My first interview question – Do you have a GitHub account?

Herding cats!

Hiring a software developer without seeing his code, is like hiring a piano player without hearing his music. Hence, my first interview question is always; “Do you have a GitHub account?”

This allows me to see many things; First of all, is the developer genuinely interested in coding? Or is it something the person is doing simply because it brings food on the table. If the developer has a GitHub account, this implies that the person is probably creating code in his or her spare time, because the person wants to evolve and learn, and that coding is also the developer’s hobby in addition to profession. It also shows me if the developer is interested in sharing and showing his or her code to the world. Many developers are obsessed with avoiding others seeing their code. This prevents them from learning from their own mistakes. If you share your code with the world, others will critique it, and come with improvement suggestions. This again, gives me many “social clues” as to how the person is to collaborate with, and if the developer is a team player, etc. If you are a recruiter, and you are recruiting software developers, the following should be your first question.

Do you have a GitHub account?

Even though you don’t understand all the code yourself, you can still see a lot of interesting things, by simply looking at the code. First, is the developer creating tidy and neat code? Even without understanding a single line of code yourself, simply by taking a look at the code, you should be able to determine if it’s “beautiful and harmonious”, even though you don’t understand anything of what it does. I can’t read a single line of Arabic or Hebrew, still I am perfectly able to appreciate great calligraphy, in both of these languages, and recognise “bad handwriting” from good …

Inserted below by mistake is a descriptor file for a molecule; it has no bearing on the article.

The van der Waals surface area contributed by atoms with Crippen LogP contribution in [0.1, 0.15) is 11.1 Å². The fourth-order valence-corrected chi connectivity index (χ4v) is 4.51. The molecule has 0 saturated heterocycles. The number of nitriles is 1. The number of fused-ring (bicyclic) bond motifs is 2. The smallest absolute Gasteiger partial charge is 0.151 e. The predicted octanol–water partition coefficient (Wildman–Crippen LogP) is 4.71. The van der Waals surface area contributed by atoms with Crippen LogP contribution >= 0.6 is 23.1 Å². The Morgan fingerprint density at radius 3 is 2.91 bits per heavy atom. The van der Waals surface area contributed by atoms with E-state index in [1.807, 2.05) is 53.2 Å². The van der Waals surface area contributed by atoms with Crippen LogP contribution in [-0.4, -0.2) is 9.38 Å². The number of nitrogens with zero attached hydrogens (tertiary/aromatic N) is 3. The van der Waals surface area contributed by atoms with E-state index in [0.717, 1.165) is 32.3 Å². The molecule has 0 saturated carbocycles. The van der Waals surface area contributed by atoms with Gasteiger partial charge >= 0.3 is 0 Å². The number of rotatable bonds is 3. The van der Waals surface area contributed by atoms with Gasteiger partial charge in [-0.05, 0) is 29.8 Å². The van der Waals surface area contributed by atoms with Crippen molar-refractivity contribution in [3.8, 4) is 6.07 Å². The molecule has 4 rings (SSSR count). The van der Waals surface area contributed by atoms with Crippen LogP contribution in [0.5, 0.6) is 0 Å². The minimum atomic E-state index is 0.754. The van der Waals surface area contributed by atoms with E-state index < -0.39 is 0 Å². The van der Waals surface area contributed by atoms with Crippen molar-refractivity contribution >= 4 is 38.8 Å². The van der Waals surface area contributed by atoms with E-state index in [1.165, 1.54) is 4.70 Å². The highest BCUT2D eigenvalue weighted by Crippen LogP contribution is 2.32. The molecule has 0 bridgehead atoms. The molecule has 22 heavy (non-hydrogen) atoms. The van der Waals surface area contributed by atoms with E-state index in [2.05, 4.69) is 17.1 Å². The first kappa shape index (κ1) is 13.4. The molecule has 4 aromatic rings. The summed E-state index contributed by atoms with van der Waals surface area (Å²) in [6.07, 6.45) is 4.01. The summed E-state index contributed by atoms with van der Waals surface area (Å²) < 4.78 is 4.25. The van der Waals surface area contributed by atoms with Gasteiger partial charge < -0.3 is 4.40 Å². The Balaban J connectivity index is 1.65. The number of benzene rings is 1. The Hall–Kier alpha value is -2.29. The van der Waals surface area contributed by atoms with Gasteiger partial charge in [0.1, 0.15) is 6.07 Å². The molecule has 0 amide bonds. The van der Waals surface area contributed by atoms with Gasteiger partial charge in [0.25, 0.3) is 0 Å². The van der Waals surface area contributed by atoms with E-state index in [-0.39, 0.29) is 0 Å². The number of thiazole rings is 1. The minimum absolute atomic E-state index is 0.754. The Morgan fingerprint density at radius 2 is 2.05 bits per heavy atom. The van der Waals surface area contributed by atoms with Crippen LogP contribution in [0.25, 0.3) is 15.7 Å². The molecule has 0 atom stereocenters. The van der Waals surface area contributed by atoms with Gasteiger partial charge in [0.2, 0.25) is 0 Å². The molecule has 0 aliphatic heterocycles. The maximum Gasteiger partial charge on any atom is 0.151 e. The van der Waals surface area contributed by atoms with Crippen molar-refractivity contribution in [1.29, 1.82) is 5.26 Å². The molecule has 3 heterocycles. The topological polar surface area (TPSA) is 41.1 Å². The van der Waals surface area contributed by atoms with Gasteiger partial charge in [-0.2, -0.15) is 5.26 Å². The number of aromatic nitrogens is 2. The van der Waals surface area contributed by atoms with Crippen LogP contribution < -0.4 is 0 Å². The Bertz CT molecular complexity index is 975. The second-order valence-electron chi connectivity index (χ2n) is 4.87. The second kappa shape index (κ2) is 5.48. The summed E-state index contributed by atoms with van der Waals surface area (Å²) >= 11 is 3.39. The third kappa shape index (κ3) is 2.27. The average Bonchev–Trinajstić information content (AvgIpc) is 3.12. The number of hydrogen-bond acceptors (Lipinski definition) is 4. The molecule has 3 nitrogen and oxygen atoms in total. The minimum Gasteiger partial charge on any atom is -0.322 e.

However, the give away arguably, is that by showing his code to you, the developer illustrates that he is not afraid of being criticised and have others scrutinise his code, and have others come with suggestions for improvements. And such developers are simply easier to work with than those clinging to their code, afraid of that others will critique it, and improve upon it. It’s really that simple!

And yes, I do have a GitHub account myself, with some roughly 100 KLOC lines of code in it … 😉